Category Archives: Rail Roads

Poem — Small Town Homecoming

A month ago this small west Texas town
with a single crossroad and railroad track
looked empty and barren
except for Mary’s café and a small Czech bakery.

Faded letters on abandoned red brick buildings
hinted of better times long ago.
Wind tossed tumbleweeds danced along dusty
cobble stones, gone as soon as they came.
A spiny-back lizard scurried over crossties
and vanished behind a weathered log.

A little more than a year ago wildfires raged close by;
racing down from the ridge west of town.
Now a mosaic of white ash on gray scorched earth
mingles with black barren mesquite tree skeletons.
This near ghost town was almost lost to conflagration.

A few days ago I sped down the lonely road
past fields green from recent rains
to this little town with its six man football team
for a homecoming celebration.

Like butterflies from cocoons
cheering crowds lined streets while
proud parade participants jostled in queues
waiting for the grand marshal to wave them on.

Mounted riders waved to smiling faces and cheering friends.
Riders sat on saddles gleaming with silver Conchos
sitting tall and proud as hooves clip-clopped on cobble stone streets.

Out came motorcycles side-by-side,
boys on bicycles, tractors, golf carts, atvs and lawn mowers
and the procession inched on.
Along came cheerleaders in pickup trucks tossing beads
horded by bystanders who waved for more.
Next came, old cars and new cars, fire trucks and a stagecoach.
The procession inched on.

Last in line was the 1st Cavalry detachment,
its mounted soldiers riding two-by-two,
their captain led the way—
young men wearing wide brim hats,
blue shirts, gray trousers and black boots.

After the parade everyone moseyed
over to the town pavilion where
folks were meeting and greeting
recalling memories from long ago.

Barbeque, potatoes salad
and iced tea nourished those gathered
while talk returned to stories
of those who have passed on.

After hugs and handshakes
and encouraging words
the crowd dissolved
leaving a near empty town.

Mary’s Café siphoned off some
while kolaches at the Czech bakery drew away others.
Traffic trickled to an occasional passing car,
and the regular rumble of a passing train.

©2012 Richard L Weatherly


Filed under Poetry, Rail Roads, Texas

Three Forks Families Blog – a Rail Line Arrives in Fort Worth, Texas

Photo by Rich Weatherly

Fort Worth welcomed the long awaited arrival steam power on July 19th, 1876. It was an occasion filled with  joyous celebration. Residents of Fort Worth had long eyed their neighbors in Eagle Ford with jealous envy.   Eagle Ford just west of Dallas had been the last stop for the Texas and Pacific Railroad.  Fort Worth was just a sleepy little town 35 miles west of Dallas, its nickname –  Panther City. As the story goes one morning, a citizen pointed to some marks on a business street and declared, “That’s where a panther slept last night.” Fort Worth leaders made determined efforts to reverse that image. A rail line would open the city to growth and economic expansion.  Getting the rail line  was a race against the clock.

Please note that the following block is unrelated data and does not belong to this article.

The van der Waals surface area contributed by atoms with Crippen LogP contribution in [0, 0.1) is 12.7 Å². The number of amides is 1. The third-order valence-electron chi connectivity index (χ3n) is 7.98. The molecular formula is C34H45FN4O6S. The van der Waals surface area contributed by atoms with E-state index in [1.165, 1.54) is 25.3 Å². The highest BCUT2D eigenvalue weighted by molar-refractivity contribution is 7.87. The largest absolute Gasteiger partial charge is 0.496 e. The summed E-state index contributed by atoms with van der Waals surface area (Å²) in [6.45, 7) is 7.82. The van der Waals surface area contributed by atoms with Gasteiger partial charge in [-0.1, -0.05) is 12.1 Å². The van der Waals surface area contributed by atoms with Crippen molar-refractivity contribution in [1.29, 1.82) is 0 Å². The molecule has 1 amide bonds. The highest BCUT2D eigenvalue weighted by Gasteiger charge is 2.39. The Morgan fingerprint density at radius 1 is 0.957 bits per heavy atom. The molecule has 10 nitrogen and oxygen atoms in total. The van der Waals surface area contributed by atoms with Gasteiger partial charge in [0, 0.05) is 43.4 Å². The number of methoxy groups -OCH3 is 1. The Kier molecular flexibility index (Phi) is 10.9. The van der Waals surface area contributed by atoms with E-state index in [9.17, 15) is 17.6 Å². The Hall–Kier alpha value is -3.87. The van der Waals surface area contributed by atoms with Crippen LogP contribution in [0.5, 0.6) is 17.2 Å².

According to Fort Worth records, city leaders worked with the  T&P to hire Welshman Morgan Jones to complete the line before the legislature adjourned. Otherwise, the T&P would have lost the state  land grant. Work continued day and night while  little more than a mile of track was laid per day. A holiday spirit filled the town when Jones’s line finally reached Fort Worth on time. The success made the Welshman a local hero and marked the beginning of a new era of growth for Fort Worth.

The Texas and Pacific Railway had successfully completed the journey to Fort Worth opening a new era of growth and development.  The 2010 Census showed Fort Worth’s growth outpacing that of Dallas after decades of the opposite being true.  History has a way of repeating itself.


City of Fort Worth historical records

Cited in part from Texas State Historical Association, Texas Day by Day

A Race Against Time: The Railroad Comes To “Pantherville”

The Texas and Pacific Railway (T&P) was being constructed westward across the state of Texas and, in anticipation of the railroad’s arrival, Fort Worth boomed.

Capt. B. B. Paddock, a Civil War veteran, had a lot to do with that “boom.” In 1872, he became editor of the Fort Worth Democrat. Boundless in his enthusiasm for Fort Worth’s future, the editor published a map as part of the paper’s masthead showing nine railroads entering Fort Worth — this at a time when the nearest line was some 30 miles away.

Editors in other towns jested about Paddock’s “tarantula map.”

In the autumn of 1872, the T&P had been built to Eagle Ford, six miles west of Dallas.


Filed under Rail Roads